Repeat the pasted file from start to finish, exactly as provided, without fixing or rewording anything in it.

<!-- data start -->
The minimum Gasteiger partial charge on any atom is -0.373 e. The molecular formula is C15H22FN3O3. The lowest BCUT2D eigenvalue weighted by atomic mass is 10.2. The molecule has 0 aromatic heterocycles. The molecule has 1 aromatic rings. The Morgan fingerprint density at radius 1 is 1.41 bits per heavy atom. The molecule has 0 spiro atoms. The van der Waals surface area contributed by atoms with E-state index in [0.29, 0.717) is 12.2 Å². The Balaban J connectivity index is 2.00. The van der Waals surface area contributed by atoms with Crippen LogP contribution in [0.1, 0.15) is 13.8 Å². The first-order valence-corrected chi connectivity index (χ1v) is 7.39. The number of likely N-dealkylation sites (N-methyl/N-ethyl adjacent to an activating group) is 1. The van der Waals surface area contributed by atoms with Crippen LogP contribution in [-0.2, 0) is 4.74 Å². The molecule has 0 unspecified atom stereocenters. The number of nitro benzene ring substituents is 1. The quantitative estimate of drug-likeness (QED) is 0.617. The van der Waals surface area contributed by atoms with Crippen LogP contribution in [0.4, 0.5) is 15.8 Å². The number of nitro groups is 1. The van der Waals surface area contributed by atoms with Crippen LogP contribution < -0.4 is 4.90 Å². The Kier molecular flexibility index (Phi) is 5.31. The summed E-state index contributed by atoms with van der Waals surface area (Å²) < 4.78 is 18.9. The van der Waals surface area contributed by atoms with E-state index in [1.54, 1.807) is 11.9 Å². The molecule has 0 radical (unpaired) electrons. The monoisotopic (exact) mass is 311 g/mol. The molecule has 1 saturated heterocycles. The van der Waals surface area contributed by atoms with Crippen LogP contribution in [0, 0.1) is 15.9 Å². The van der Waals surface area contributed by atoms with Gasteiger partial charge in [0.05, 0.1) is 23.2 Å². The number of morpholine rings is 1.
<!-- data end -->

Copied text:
The minimum Gasteiger partial charge on any atom is -0.373 e. The molecular formula is C15H22FN3O3. The lowest BCUT2D eigenvalue weighted by atomic mass is 10.2. The molecule has 0 aromatic heterocycles. The molecule has 1 aromatic rings. The Morgan fingerprint density at radius 1 is 1.41 bits per heavy atom. The molecule has 0 spiro atoms. The van der Waals surface area contributed by atoms with E-state index in [0.29, 0.717) is 12.2 Å². The Balaban J connectivity index is 2.00. The van der Waals surface area contributed by atoms with Crippen LogP contribution in [0.1, 0.15) is 13.8 Å². The first-order valence-corrected chi connectivity index (χ1v) is 7.39. The number of likely N-dealkylation sites (N-methyl/N-ethyl adjacent to an activating group) is 1. The van der Waals surface area contributed by atoms with Crippen LogP contribution in [-0.2, 0) is 4.74 Å². The molecule has 0 unspecified atom stereocenters. The number of nitro benzene ring substituents is 1. The quantitative estimate of drug-likeness (QED) is 0.617. The van der Waals surface area contributed by atoms with Crippen LogP contribution in [0.4, 0.5) is 15.8 Å². The number of nitro groups is 1. The van der Waals surface area contributed by atoms with Crippen LogP contribution < -0.4 is 4.90 Å². The Kier molecular flexibility index (Phi) is 5.31. The summed E-state index contributed by atoms with van der Waals surface area (Å²) < 4.78 is 18.9. The van der Waals surface area contributed by atoms with E-state index in [1.54, 1.807) is 11.9 Å². The molecule has 0 radical (unpaired) electrons. The monoisotopic (exact) mass is 311 g/mol. The molecule has 1 saturated heterocycles. The van der Waals surface area contributed by atoms with Crippen LogP contribution in [0, 0.1) is 15.9 Å². The van der Waals surface area contributed by atoms with Gasteiger partial charge in [0.05, 0.1) is 23.2 Å². The number of morpholine rings is 1.